Just before noon on a Friday, the mall is not yet teeming the way it will be when the locals are freed from their offices and make their ways to dinner, drinks, and Fridays after Five, but the usual midday cast are milling around. Two young men belt soulful indie-folk, paying refreshingly little attention to the dollars and dimes that trickle from the pockets of passersby into an upside-down fedora between the buskers. German tourists browse through new releases at New Dominion. A woman peddles light, brightly printed scarves. The sunshine dapples splendidly through the willow oaks. And in the midst of it all, familiar red and white checked tables sit, set, waiting, and welcoming.

Welcoming really is the predominant vibe of Sal’s Caffe Italia. Joe and Jenn, the brother-sister duo that run the thirty year old family establishment, have cultivated a comforting ambiance. The traditional checked tablecloths and family photos blend beautifully with the bricked storefront and open kitchen space. It’s the sort of place where one feels immediately comfortable- and Joe is the sort of chef one can immediately trust. As such, we didn’t peruse the extensive lunch menu, but instead sat down to try a few favorites.

The meal began with a Caprese salad, the sumptuously fresh mozzarella nestled between thick slices of heirloom tomato and a blanket of fresh basil piled with cherry tomatoes. The cherry tomatoes, marinated in a slightly sweet balsamic, were a fresh twist on this favorite dish. Also new on the plate were tender, mildly nutty artichoke hearts that finished the dish with gusto.

Along with the Caprese, Joe brought out a plate of their Calamari, lightly but not overwhelmingly fried, served with a marinara dipping sauce that mingled tantalisingly with the generous pour of house Chardonnay. (Though it mingled suspiciously well with the Pinot Gris as well, leading me to the assumption that Sal’s sauce may be the perfect pairing. Will have to return to test more wines.)

As the lunch hour struck, a steady stream of customers entered. Even with a fairly full restaurant, the buzz of conversation remained unobtrusive. Pairs and small groups comprised most of the lunch crowd, although Sal’s is one of the best options on the mall for large parties. The Italian eatery offers one of the only true family style menus with three or five course menu options and is spacious enough to easily accommodate a large group. This easy balance between intimate dining and large parties is emblematic of the restaurant’s convivial vibe.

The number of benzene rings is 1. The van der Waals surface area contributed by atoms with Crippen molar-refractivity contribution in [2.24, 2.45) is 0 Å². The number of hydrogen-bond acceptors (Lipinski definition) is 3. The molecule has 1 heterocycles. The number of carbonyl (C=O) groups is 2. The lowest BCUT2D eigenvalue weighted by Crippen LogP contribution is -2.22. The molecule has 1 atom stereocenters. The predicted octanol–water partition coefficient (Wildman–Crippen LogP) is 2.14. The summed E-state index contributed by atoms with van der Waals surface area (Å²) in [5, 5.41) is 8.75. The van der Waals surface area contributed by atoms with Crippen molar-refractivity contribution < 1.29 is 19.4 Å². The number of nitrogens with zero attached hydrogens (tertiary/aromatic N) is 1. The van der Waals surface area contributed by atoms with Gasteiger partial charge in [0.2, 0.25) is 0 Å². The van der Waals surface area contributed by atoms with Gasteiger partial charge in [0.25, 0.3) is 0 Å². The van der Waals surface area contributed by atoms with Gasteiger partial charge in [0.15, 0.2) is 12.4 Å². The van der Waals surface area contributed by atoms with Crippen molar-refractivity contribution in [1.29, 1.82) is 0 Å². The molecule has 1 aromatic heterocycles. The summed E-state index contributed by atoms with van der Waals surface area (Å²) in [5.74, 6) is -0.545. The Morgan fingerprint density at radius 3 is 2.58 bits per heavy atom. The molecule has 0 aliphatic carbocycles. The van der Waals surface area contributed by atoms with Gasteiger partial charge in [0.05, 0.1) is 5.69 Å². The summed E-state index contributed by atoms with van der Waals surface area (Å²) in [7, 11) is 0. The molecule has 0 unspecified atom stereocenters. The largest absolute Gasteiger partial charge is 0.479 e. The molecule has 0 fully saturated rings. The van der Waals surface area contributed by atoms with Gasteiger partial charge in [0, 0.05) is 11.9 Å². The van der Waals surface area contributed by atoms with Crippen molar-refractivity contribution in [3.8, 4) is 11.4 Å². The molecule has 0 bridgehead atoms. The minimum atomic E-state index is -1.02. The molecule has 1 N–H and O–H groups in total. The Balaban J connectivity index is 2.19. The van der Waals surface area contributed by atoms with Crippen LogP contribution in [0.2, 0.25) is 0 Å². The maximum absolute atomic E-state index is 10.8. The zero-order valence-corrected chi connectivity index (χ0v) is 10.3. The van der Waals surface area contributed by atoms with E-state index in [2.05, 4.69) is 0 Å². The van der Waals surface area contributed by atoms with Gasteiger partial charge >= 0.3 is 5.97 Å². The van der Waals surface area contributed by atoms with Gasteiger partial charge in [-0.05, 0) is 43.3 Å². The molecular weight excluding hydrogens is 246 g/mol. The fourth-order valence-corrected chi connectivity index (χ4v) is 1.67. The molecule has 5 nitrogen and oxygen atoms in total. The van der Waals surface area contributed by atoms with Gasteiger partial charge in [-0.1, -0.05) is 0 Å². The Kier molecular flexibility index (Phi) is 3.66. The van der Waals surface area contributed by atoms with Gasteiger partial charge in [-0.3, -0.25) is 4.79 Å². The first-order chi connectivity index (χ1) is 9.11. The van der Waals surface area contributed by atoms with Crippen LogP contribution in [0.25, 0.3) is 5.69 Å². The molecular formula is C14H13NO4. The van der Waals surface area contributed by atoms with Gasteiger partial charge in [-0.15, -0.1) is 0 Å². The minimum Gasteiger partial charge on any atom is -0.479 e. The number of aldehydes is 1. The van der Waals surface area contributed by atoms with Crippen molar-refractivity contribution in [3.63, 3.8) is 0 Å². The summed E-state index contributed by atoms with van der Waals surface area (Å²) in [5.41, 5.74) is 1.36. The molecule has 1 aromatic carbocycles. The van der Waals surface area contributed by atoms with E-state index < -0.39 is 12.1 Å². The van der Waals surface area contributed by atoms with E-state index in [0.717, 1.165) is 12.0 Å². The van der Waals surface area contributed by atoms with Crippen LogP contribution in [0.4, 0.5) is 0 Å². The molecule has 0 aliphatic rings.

Critic and Journalist William Grimes has a theory on restaurant ratings that seems more than appropriate here. Grimes writes “If you went to see a movie with a friend or your partner, and went to a meal afterwards at a restaurant, if you’re eating at a one-star restaurant, you’re mostly talking about the movie you just saw. At a two-star restaurant, it’s 50/50? Three-star restaurant, you don’t even remember the movie, you’re just talking about the food.”

We didn’t see a movie before Sal’s, but if we had, I can imagine that any conception of plot or character would be wiped immediately out of the conversation. The Nina (shrimp, sun-dried tomato, and artichoke) with a base of homemade pappardelle tossed in delectable pink lady sauce, was the real star of the afternoon. The pappardelle seemed to evanesce as we chewed, making what could have been a really heavy dish into one that was filling, but not exhausting. Along with the Nina, Joe brought us a warm bacon and blue cheese salad (spinach, applewood smoked bacon, red onion, blue cheese, pine nuts, and a light, house-made caesar) which immediately skyrocketed to the top of my salads list. As Viktoria, our waitress, remarked: “It’s the only way I eat spinach now.”

Grimes believes that at a good restaurant “you’re just talking about the food.” I think he stops a little short. Over the Nina, we were not just talking about the food. Conversation wove effusively around the dish and was dominated by a real sense of belonging- what food is, how eating ought to be enjoyed, and what it means to be in the business of serving one’s community, family, and friends. Sal’s food is objectively delicious, and I’ve woken up an embarrassing number of times since our meal with the craving for pink lady and pappardelle twirling on my tongue. But the magic of Sal’s is in the way the food opens up possibilities beyond what’s on the plate. The mantra of Sal’s is “Food, Family, Tradition,” and to eat at their tables is to be welcomed into that thirty year legacy of nourishment, community, and love.

To steal a line from the Caffe- Grazie Mille, Sal’s. I can’t wait to come back.